FSU assistant professor to deliver lecture series at Aarhus University

| Thu, 09/10/20
Elizabeth Murphy, an assistant professor at FSU’s Department of Classics in the College of Arts and Sciences, will give lectures in Denmark on the changes in eastern Mediterranean cities during societal transitions from the Roman era to Late Antiquity.

A Florida State University faculty member in the Department of Classics has been invited to present a series of lectures at Aarhus University’s Centre for Urban Network Evolutions in Denmark this fall.

Assistant professor of classics Elizabeth Murphy’s series, “Socially Re-constructing the Late Roman City: Labor, Networks, Economy, and Narratives of Urban Decline,” is funded by a $22,500 award. Members of the archaeological research group Centre for Urban Network Evolutions, or UrbNet, will attend the lectures in Fall 2020.

As a specialist in the archaeology of the Roman Empire, Murphy’s lectures will focus on her research regarding changes that occurred in eastern Mediterranean cities during the transition from the Roman era (27 BC–AD 476) to Late Antiquity (AD 395–800), through the lens of urbanism and worker communities. The majority of Murphy’s research investigates the social lives of crafts- and trades- people through the archaeological remains of workshops, shops and the material culture of work.

A potter’s workshop in Sagalassos, Turkey excavated by Murphy.
Photo Courtesy: Sagalassos Archeological Research Project.

Such communities are difficult to label, she said, as modern conceptions of social class, such as low, middle, and upper class, do not directly graft onto the structures of ancient societies. In Murphy’s work, the term “working classes” refers to diverse groups of people in occupations such as traders, artisans and craft specialists.

“My lecture series will discuss the changing cityscapes and particularly the role that working communities play in cities from the Roman to the Late Antique periods in the region of Asia Minor (modern-day Turkey),” she said.

Late Antiquity is often characterized as a period of socio-economic “decline,” especially when compared to the standards and scale of Roman civic building programs, Murphy explained. In the Late Antique period, many cities became smaller, while many public urban monuments (bathhouses, temples and market places, for example) became subdivided into private properties and workshops. At the same time, however, there were new investments in the cities through the construction of fortification walls and churches, and new opportunities for working communities arose.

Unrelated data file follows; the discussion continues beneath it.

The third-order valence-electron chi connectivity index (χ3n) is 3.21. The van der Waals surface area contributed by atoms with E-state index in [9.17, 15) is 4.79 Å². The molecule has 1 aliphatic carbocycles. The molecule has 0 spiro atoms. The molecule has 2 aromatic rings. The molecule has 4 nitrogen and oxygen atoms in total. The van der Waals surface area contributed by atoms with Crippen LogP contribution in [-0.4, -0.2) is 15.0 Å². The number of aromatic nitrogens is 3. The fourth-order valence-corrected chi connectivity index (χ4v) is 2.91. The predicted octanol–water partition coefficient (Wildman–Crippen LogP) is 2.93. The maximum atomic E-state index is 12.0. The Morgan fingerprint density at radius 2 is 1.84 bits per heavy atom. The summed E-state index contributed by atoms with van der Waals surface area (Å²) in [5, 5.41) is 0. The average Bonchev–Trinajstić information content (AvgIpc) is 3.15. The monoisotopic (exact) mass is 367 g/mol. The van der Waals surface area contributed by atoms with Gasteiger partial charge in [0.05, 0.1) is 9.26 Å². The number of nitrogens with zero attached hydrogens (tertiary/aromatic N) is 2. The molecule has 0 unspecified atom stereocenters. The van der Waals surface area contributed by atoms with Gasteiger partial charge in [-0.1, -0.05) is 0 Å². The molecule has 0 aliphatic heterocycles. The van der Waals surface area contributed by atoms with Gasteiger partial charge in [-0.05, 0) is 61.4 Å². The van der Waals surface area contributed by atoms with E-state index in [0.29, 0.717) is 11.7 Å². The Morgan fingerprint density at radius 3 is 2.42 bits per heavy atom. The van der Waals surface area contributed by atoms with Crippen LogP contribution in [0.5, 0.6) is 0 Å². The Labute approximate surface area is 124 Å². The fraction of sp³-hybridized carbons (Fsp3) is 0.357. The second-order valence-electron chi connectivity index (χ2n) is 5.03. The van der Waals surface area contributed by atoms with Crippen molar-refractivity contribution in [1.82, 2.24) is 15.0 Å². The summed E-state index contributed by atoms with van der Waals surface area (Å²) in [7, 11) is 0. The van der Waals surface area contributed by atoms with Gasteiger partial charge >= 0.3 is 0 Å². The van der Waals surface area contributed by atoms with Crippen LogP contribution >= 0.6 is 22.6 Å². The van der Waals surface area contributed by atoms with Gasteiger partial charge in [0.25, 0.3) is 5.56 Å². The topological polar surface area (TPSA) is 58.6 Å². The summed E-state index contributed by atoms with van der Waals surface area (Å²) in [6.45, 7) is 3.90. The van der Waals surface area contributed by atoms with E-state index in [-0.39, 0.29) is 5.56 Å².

Murphy’s lectures pull together research that she conducted during fellowships at the Albright Institute for Archaeological Research in Jerusalem and the Research Center for Anatolian Civilizations in Istanbul. The lectures focus on the transition from Roman to Late Antique periods, as this transition represents a dynamic time during which the presence of local shops and industries becomes archaeologically more visible and suggests a growing significance of these communities to their cities.

“The lecture series focuses on these crafts and trades people to appreciate the active role of these communities in redefining their cities,” Murphy said. “This research pulls together approaches and data from social history and archaeology, as well as social theories on urbanism and socio-economic inequality.”

UrbNet is an ideal audience for Murphy because it researches the evolution of urbanism, or how life in cities changed over time, across a diverse range of regions and eras. UrbNet’s objective is to compare the archaeology of urbanism in different periods of the past, from Classical Antiquity through the Medieval periods, with specific focus on peoples in the regions of Northern Europe, the Mediterranean, East Africa and the Indian Ocean. The organization seeks to determine how urban networks from these regions generated past societal and environmental expansions and crises.

It is the comparative nature of UrbNet that excites Murphy about this opportunity. She is hoping to receive feedback from scholars interested in broader social questions, so she can understand societies at a more comparative level and hopes to apply these perspectives to the Roman Empire, while in turn using the Roman Empire to facilitate a understanding of urbanism more widely.

“I hope there will be an interesting dialogue,” Murphy said. “Both FSU and Aarhus have strong traditions in classical archaeology.”

John Marincola, former chair for the FSU Department of Classics, said it is noteworthy that Murphy received this honor at such an early stage in her career, as the position is normally reserved for more senior colleagues. He praised Murphy for enhancing the tradition of excellence in Roman archaeology at Florida State University.

“Elizabeth’s work is notable for its wide scholarly range,” Marincola said. “She is asking big questions and is casting her net wide, looking at economic and social interactions across the whole of the eastern Mediterranean. Her work has the potential to tell us a great deal more about how ancient mercantile industries worked.”

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